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Chapter 1 introduces the book’s main theme, namely the growing global contest over the future of coal. Three main aspects are identified – the changing world-historical status of coal as the fuel of development, the shifting significance of the coal commodity in economic growth, and its impact as a central driver of climate change and ecological exhaustion. Government-led development ideology remains closely bound up with the extraction of coal as a source of energy security, yet is increasingly exposed and contested. Increased populist rejection of climate policy in the name of fossil fuel reliance reflects the growing intensity of this contest. Pro-coal political forces gain most traction where they are most threatened, in high-income coal-producing countries such as in the US, Canada and Australia, as well as in the EU. In newly industrialising contexts with lower emissions targets, such as in India, coal is challenged by new low-cost renewable energy, and by immediate health imperatives.
Chapter 8 develops a series of comparative themes from the experience of coal and climate change in India, Australia and Germany. In each country, we find that coal’s legitimacy crisis has created sharp contradictions in wider society, as well as within state institutions, and that local contests over new mines are rapidly undermining the social value of coal. Coal’s value to ‘development’ reflects its cultural narration as a valuable commodity and source of energy and in concluding we chart the way these narratives are contested, and are changing. In particular the chapter shows how anti-coal groups have gained strategic traction in the context of growing contradictions in national climate and energy policy. In this we return to the book’s initial provocation, expressed in the coal conundrum of increased coal extraction coupled with climate instability, arguing the conundrum is on the way to being resolved, for a post-coal future.
Chapter 4 focusses on proposed brown coal mines for Lusatia, a region of Eastern Germany on the Polish border. The mines aimed to extend existing concessions, supplying coal for the nearby power generators. They were owned by the Swedish state-owned corporation Vattenfall, which sold them to a Czech conglomerate in 2016. The developmentalist argument for the mining is addressed first, especially in terms of its strategic value for German ‘energy security’. We examine the debates about coal’s economic necessity as a ‘transition fuel’ in Germany’s Energiewende, and its environmental or climate impacts. These themes are then developed in analysing the governance framework for the mine approval and opposition to it. The chapter shows how local opponents mobilise established conceptions of home or ‘heimat’ against the mining. These scripts, centred on local values of belonging in place, are integrated with concerns about impacts on livelihood and environment, and with concerns about climate change. The direct contradiction between Germany’s post-industrial ‘green economy’ and its determination to expand emissions-intensive brown coal is particularly powerful, not least as it destabilises technocratic authority.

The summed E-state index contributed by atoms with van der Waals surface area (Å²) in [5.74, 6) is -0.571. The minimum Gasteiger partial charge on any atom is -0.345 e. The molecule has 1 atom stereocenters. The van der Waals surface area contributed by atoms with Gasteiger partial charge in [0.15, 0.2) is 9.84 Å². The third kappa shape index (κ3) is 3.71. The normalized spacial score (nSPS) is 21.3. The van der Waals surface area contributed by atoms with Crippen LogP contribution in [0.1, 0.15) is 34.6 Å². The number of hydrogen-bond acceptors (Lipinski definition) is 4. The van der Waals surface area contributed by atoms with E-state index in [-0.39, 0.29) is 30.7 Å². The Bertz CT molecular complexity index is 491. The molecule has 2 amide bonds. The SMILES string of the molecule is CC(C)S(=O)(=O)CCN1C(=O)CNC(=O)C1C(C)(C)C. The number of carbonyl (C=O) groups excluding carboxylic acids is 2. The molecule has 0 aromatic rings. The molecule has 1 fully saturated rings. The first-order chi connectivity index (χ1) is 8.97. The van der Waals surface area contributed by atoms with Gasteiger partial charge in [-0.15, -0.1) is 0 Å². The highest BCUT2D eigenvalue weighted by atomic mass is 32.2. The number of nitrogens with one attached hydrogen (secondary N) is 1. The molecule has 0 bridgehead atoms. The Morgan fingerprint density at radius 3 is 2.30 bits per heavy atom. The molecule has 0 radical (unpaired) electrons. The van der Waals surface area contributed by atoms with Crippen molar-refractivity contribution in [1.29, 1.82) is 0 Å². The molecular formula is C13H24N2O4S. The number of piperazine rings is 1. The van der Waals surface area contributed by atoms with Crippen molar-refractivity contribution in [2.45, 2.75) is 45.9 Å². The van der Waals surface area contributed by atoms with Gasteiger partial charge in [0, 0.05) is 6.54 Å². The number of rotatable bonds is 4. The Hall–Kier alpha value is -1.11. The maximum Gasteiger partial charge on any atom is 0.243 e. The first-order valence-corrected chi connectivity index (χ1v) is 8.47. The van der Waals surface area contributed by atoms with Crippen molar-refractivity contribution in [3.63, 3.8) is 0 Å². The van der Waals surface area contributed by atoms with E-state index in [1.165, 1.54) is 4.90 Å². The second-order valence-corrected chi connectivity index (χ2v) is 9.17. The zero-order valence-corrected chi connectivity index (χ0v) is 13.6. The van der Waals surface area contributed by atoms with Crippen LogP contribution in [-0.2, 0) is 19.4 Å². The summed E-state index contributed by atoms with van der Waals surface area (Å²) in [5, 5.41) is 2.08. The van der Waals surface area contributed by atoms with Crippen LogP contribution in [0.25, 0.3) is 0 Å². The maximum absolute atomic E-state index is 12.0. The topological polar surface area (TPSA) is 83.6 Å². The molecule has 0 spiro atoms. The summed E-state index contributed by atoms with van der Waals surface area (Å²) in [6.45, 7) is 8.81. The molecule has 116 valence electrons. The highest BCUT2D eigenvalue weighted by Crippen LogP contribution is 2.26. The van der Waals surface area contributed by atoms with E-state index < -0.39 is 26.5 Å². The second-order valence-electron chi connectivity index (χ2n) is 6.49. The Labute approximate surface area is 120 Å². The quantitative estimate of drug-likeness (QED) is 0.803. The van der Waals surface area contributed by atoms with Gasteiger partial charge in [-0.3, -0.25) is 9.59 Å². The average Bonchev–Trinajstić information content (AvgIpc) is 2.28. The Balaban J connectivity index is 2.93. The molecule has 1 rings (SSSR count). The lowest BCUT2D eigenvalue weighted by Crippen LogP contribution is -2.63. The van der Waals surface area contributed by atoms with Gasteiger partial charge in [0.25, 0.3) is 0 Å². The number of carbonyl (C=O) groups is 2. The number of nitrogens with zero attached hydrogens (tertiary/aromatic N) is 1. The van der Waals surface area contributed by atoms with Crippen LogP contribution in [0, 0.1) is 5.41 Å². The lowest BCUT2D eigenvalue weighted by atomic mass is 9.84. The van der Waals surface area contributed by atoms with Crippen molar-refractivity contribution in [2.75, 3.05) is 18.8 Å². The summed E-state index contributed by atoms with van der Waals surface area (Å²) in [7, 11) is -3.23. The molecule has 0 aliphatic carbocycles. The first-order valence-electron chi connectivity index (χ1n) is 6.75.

Chapter 7 takes the historical analysis into the present day and charts a significant unravelling in the coal-industrial complex. Investor uncertainty about the future viability of energy installations has shifted into a dramatic (and long-awaited) process of capital flight from coal to renewables. Perhaps most revealing, the coal sector itself has begun hedging its losses by investing in renewables. The chapter discusses the reasons for this shift. The Paris Agreement’s 2050 deadline for ‘net-zero carbon’, which, at the time of writing in 2019, was well within the investor horizon for coal-fired power plants, has imposed a growing perception of risk associated with coal facilities. It has also precipitated an unexpected realignment of low-income economies to seek new industrial strategies linked to the renewables sectors, creating a new state-renewables nexus to rival coal.
The Introduction to the book defines coal as a key driver of climate change and outlines the urgent need for a global transition to renewable energy. It discusses the approach taken in the book, of comparing how new coal mines are contested, and justifies the focus on India, Australia and Germany. It outlines the book's research questions, its inter-disciplinary method and its chapter-by-chapter structure.